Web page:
Oct 15, 2015

Tricks and Treats with Multiple Reference Photos


Are you filled with an awesome inspiration?

You go through your reference material and  . . .

Oh no, my dog is facing the wrong way.
Or, is that bird to big for the branch?
Even worse, my lighting, everything is different, the shadows are going everywhere.
But worst of all, I can’t see all of the person, that branch is in the way.

You can feel that awesome thought slipping away. 

But wait, don’t panic. 
True, no reference is perfect!  But you are an artist and there are “secrets” that will help you move on.  
Brian and Tula (On Texada Island)

Where is my Right? Who took my left?

Surprising enough the direction the subject faces can be easily solved.  Just use the magic of  Photoshop - Rotate Horizontally.  I know, now your are going to say I still need to worry about size and shadows. 

First you are left and now you are right!!

Who is bigger than who?  or is whom?

Now things are getting more challenging.  There is no handy dandy computer program that will tell you the proportions for your bird to the branch.   When I am working with birds and flowers, I take a few measurements.  The bird sizes are in my bird books and I usually use local plants if I can.  Not so easy with larger animals and people.  I often go to a park and work with the trees and plants there.  Again I have sizes from reference material to help. 
 In the case of Brian and Tula,  I knew in the summer that I was going to need a certain background with a person in it.  So I used my handy dandy husband as a model.  He posed in various places along the beach until I found a spot I liked for my background.  ( I might add he was very patient as we had to go several times. I forgot about the tide!!)

Have you seen the light?   

Here is where your creative genes can really flow.  In order to get the lighting right you need to simulate the situation.  No, you do not have to get a bear and shine a light on him but a model will work just as well.  A small clay model will work to get a feel for the shadows on his body and the ground around. I am often out in the backyard setting up props to photograph.  Whenever possible I like to use a 'real' situation as you get not only the shadows but a feel for the reflected light on your subject. (Yes, my neighbours have often given me a few funny looks!)  For this painting I was lucky, I had my 'model'. (see previous paragraph)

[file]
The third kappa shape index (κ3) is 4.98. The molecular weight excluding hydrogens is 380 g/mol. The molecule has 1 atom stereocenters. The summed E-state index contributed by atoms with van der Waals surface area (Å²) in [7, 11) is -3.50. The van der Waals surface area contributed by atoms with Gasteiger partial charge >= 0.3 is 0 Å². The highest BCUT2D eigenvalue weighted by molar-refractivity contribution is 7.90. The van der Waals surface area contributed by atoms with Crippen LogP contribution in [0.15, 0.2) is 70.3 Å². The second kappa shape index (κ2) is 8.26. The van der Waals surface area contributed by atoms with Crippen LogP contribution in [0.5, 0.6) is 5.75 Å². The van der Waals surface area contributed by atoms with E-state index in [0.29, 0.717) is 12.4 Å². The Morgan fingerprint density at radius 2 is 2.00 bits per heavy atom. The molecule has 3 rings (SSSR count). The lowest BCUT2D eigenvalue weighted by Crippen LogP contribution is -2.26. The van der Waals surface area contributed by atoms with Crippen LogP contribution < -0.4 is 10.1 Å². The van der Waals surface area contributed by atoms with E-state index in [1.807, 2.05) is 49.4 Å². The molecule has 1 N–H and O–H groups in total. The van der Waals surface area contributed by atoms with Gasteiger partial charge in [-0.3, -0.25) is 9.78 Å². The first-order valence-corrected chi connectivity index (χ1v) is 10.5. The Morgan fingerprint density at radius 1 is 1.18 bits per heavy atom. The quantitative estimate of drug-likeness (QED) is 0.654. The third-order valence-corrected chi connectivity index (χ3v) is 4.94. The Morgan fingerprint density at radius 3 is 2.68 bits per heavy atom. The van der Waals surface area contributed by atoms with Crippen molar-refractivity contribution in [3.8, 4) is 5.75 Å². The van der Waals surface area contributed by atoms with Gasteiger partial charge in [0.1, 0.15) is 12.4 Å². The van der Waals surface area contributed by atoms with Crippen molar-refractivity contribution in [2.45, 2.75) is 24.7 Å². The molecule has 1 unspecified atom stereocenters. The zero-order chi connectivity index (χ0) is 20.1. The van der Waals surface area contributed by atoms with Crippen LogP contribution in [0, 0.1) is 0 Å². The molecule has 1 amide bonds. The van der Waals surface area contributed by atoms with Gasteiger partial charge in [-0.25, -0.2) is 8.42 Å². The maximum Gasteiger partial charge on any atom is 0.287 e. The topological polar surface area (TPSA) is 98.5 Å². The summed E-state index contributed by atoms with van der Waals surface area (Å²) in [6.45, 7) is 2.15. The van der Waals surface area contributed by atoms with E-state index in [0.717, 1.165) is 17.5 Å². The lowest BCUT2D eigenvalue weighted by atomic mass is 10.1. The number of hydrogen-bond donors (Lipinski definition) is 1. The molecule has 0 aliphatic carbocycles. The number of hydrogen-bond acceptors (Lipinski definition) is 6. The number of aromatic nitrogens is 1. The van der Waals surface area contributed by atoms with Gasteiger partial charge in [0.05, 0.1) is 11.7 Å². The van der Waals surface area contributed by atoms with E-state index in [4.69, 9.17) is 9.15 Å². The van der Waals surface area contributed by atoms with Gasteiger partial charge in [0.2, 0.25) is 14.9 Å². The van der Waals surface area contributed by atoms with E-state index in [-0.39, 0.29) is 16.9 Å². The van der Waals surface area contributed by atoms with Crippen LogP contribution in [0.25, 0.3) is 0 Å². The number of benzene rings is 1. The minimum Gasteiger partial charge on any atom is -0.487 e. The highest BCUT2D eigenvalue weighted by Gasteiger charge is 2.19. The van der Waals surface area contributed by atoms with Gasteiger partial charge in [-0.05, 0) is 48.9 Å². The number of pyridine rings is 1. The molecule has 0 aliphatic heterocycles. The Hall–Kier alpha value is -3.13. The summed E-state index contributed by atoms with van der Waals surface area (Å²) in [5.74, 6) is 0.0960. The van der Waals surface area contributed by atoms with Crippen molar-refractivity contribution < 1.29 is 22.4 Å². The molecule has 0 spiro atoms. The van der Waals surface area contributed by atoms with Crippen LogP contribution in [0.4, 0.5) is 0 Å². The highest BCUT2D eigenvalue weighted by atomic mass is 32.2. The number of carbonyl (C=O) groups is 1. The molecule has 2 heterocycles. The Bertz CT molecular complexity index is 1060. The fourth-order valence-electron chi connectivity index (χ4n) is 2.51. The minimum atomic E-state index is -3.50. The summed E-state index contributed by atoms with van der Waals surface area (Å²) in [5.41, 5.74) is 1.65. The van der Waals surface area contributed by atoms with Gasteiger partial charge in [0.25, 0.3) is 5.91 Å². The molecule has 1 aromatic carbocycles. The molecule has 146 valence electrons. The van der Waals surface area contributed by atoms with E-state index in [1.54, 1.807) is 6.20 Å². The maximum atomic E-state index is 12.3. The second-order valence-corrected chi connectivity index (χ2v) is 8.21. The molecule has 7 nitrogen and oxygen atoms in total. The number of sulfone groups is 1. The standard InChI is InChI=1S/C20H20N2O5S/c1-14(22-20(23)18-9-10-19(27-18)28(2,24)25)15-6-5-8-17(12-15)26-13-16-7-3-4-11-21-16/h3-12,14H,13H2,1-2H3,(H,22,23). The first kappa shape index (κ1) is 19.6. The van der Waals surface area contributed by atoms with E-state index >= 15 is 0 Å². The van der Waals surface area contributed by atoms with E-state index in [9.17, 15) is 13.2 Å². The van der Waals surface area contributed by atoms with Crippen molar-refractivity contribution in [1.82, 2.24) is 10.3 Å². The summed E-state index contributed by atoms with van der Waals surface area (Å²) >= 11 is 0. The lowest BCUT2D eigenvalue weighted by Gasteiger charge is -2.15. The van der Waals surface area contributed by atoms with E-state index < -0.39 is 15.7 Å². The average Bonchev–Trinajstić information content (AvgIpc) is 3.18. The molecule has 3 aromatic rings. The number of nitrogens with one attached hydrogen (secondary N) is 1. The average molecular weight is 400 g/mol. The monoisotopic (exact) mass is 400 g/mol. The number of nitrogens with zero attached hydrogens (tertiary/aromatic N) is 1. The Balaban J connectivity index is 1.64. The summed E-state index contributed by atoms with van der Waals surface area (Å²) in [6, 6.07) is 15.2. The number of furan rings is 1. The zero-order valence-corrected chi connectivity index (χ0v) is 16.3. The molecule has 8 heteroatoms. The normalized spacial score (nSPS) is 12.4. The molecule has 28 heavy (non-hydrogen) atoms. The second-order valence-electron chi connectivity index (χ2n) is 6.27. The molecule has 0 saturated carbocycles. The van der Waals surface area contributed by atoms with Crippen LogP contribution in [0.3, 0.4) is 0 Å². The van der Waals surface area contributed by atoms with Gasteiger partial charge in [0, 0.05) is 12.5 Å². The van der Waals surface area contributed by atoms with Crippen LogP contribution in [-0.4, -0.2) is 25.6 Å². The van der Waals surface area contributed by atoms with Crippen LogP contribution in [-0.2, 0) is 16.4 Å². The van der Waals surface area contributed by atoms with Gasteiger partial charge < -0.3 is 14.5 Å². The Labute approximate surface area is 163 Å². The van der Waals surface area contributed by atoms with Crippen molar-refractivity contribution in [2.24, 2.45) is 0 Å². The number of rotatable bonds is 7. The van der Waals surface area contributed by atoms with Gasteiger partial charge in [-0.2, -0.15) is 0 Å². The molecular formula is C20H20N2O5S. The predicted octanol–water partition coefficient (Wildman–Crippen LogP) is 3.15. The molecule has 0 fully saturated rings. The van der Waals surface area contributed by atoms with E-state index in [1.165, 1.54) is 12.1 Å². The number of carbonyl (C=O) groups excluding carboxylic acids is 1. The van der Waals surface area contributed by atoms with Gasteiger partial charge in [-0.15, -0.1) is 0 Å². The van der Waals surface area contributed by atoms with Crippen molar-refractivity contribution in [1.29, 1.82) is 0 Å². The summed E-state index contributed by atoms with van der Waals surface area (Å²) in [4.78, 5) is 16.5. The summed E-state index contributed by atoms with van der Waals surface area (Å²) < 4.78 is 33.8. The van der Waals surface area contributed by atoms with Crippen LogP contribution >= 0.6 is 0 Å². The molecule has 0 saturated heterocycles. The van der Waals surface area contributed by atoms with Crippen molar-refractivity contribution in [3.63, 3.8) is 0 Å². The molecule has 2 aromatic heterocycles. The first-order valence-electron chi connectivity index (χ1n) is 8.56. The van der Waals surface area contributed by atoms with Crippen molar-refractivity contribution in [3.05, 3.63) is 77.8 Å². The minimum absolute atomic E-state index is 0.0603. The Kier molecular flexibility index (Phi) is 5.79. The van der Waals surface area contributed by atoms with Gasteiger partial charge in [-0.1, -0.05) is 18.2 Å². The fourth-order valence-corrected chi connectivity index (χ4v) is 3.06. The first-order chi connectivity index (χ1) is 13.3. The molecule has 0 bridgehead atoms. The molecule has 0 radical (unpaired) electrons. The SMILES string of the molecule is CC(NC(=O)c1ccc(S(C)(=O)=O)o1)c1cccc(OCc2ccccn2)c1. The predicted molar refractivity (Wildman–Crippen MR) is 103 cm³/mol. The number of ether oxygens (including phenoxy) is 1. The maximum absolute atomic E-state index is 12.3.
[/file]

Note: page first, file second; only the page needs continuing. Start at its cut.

Where is the tail? Shouldn't there be 2 ears?

Now this really can be a challenge - missing pieces.  But remember, you are an artists. You can draw. Photographers are stuck with that branch hanging in the way but you can move it.  I know, that is the problem.  You leave it out but now there is a whole in your subject.  If it is a person, it is easy.  Grab the nearest person, put them in the position and photograph away. (Needless to say, my husband was back on the job again.)
Animals and birds are another thing.  I take lots of pictures when I photograph something.  My hard-drive is full of pictures with animals in the craziest positions. My techie, otherwise known as my son, often comments on the size of my picture library and all the storage space I need.  But when I try and delete some of it,  my finger just wont work!   You can never have too many pictures for reference.
Sketch on tracing paper to work up your subject
But I know things happen, this is your awesome idea from a picture you took on holidays last summer.  You only have one picture of your elephant and his side is covered by branches.  (You might want to consider keeping those branches in your picture, just a thought) You need more reference material. The internet is your next bet.  Do an image search for elephants. No, you wont find a better picture but you will find out what his side looks like.  Now you can finish the drawing.  I like to use tracing paper to work out my shapes. I can make lots of changes and get a feel for how it will look before I commit to my watercolour paper.  You can also include the shadows and check out your lighting ideas at the same time.

Don't let those awesome ideas disappear.  Get creative. Make a model. Make them happen!

Got your own tricks and treats for those pesky reference pictures? What are they?

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Have a great artful day,
Not too late for that Christmas Commission, order today.  


Lea Sevcov said...

great blog post Wendy. Would you be interested in teaching a workshop on this subject to the Garibaldi Art Club in the new year? Contact me if you are interested lsevcov@icloud.com

Brenda Hill CDM said...

I hope that good looking model was well paid!

Wendy Mould AFCA said...

Yes he was! He is getting lots of modelling experiens as my commission work is taking me into new directions. As long as his rates are low I will be able to keep him on!